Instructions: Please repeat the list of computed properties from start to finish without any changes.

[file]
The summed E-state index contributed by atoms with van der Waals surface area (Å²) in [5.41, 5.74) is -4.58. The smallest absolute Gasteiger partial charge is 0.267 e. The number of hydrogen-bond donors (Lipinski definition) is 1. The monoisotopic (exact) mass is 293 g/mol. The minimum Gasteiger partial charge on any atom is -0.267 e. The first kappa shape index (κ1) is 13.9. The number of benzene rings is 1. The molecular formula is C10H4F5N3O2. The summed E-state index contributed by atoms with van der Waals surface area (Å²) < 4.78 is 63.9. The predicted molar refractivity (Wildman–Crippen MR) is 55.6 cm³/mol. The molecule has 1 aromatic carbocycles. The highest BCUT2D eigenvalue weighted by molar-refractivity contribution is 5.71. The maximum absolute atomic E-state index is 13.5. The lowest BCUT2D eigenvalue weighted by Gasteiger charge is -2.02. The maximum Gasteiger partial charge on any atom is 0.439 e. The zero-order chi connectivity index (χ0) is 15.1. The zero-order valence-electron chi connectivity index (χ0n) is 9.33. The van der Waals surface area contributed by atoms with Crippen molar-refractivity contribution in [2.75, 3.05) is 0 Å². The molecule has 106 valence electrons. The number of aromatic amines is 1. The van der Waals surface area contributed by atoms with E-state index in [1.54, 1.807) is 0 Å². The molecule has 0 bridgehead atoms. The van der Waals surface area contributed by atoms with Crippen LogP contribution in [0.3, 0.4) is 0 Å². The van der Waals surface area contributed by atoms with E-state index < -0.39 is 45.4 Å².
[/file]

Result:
The summed E-state index contributed by atoms with van der Waals surface area (Å²) in [5.41, 5.74) is -4.58. The smallest absolute Gasteiger partial charge is 0.267 e. The number of hydrogen-bond donors (Lipinski definition) is 1. The monoisotopic (exact) mass is 293 g/mol. The minimum Gasteiger partial charge on any atom is -0.267 e. The first kappa shape index (κ1) is 13.9. The number of benzene rings is 1. The molecular formula is C10H4F5N3O2. The summed E-state index contributed by atoms with van der Waals surface area (Å²) < 4.78 is 63.9. The predicted molar refractivity (Wildman–Crippen MR) is 55.6 cm³/mol. The molecule has 1 aromatic carbocycles. The highest BCUT2D eigenvalue weighted by molar-refractivity contribution is 5.71. The maximum absolute atomic E-state index is 13.5. The lowest BCUT2D eigenvalue weighted by Gasteiger charge is -2.02. The maximum Gasteiger partial charge on any atom is 0.439 e. The zero-order chi connectivity index (χ0) is 15.1. The zero-order valence-electron chi connectivity index (χ0n) is 9.33. The van der Waals surface area contributed by atoms with Crippen molar-refractivity contribution in [2.75, 3.05) is 0 Å². The molecule has 106 valence electrons. The number of aromatic amines is 1. The van der Waals surface area contributed by atoms with E-state index in [1.54, 1.807) is 0 Å². The molecule has 0 bridgehead atoms. The van der Waals surface area contributed by atoms with Crippen LogP contribution in [0.3, 0.4) is 0 Å². The van der Waals surface area contributed by atoms with E-state index < -0.39 is 45.4 Å².